Switching to SDHS led to significant improvement in RLS-related symptoms for patients in the study.  Jaber reports a decline in the percentage of patients reporting RLS and those reporting moderate-to-severe symptoms over twelve months.  Patients also reported continued improvement in sleep disorders even after adjustment for the presence of RLS and for use of anti-anxiety or sedative drugs.  Future results from this study will determine how SDHD affects hospitalization rates and overall non-treatment related costs in dialysis patients.

Important limitations in the study included selection bias from the recruitment of a relatively young patient population and the absence of a control group.

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Johns Hopkins Students Create Device to Improve Kidney Dialysis Process

Bioengineering graduate students at Johns Hopkins University have invented a device that can reduce the risk of infection, clotting, and narrowing of the blood vessels in kidney dialysis patients.

The students discovered the need for such a device last year when they accompanied physicians on hospital rounds as part of their program.  One doctor had to perform a procedure to open a narrowed blood vessel at a kidney patient’s dialysis access site.  The students found out that this narrowing was a common problem among kidney dialysis patients.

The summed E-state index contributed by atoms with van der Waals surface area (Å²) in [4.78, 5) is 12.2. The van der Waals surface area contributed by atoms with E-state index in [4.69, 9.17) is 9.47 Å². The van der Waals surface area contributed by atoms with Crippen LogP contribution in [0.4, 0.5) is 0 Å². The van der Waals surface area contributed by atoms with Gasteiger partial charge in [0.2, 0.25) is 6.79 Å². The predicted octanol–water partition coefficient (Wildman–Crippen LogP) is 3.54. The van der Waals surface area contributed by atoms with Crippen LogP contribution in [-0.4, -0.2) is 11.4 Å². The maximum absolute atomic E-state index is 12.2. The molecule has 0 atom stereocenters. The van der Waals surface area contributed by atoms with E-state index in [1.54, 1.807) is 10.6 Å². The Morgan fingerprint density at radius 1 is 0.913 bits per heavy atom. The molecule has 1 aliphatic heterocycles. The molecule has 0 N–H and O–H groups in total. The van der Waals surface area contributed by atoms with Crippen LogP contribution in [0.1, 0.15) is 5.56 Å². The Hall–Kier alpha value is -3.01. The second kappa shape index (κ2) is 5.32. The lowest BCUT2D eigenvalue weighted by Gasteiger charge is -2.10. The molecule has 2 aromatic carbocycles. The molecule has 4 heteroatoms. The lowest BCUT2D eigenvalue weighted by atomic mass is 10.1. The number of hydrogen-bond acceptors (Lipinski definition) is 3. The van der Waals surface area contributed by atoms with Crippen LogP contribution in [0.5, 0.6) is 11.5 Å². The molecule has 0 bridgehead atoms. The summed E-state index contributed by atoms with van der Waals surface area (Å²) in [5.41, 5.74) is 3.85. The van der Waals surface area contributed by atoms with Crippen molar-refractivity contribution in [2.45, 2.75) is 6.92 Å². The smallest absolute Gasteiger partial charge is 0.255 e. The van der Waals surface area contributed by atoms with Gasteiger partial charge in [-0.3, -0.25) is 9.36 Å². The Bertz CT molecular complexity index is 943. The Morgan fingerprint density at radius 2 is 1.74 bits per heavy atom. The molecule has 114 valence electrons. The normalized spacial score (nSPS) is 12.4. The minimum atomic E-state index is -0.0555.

These students learned that 350,000 people in the United States and 1.5 million people worldwide experience kidney failure that requires them to undergo hemodialysis to prevent a fatal buildup of toxins in the bloodstream.  They found out that the three most common ways to connect the machine to the patient’s bloodstream only work for a short time because of problems with infection, blood clots and narrowing of the blood vessels.  The students found these current options to be “grossly inadequate” and lead to increased healthcare expenses and sometimes patient deaths.

While the device, the Hemova Port, has not been tested in human patients, it has been used in tests on animals.  The prototype is designed to be implanted under the skin of a patient’s leg, giving technicians easy access to the patient’s bloodstream and reducing the risk of infection and clotting.  The device’s two valves can be easily opened and closed at the beginning and end of a dialysis procedure with a technician’s syringe from outside the skin.  Furthermore, the devise includes a simple cleaning system, which helps prevent infections.

The students’ device won them a $10,000 first prize in the 2011 American Society of Mechanical Engineers (ASME) showcase.  The five biomedical engineering students on the team were enrolled in a one-year master’s degree program at Johns Hopkins University’s Center for Bioengineering Innovation and Design.  Sherri Hall, Peter Li, Shishira Nagesh, Mary O’Grady and Thora Thorgilsdottir all recently graduated, but Li, along with Brandon Doan, has remained in Baltimore to form a company that will continue to test and develop the project.  The other four team members will serve as consultants for the project.  The team has filed for three provisional patents covering their device and applied for grants for further testing.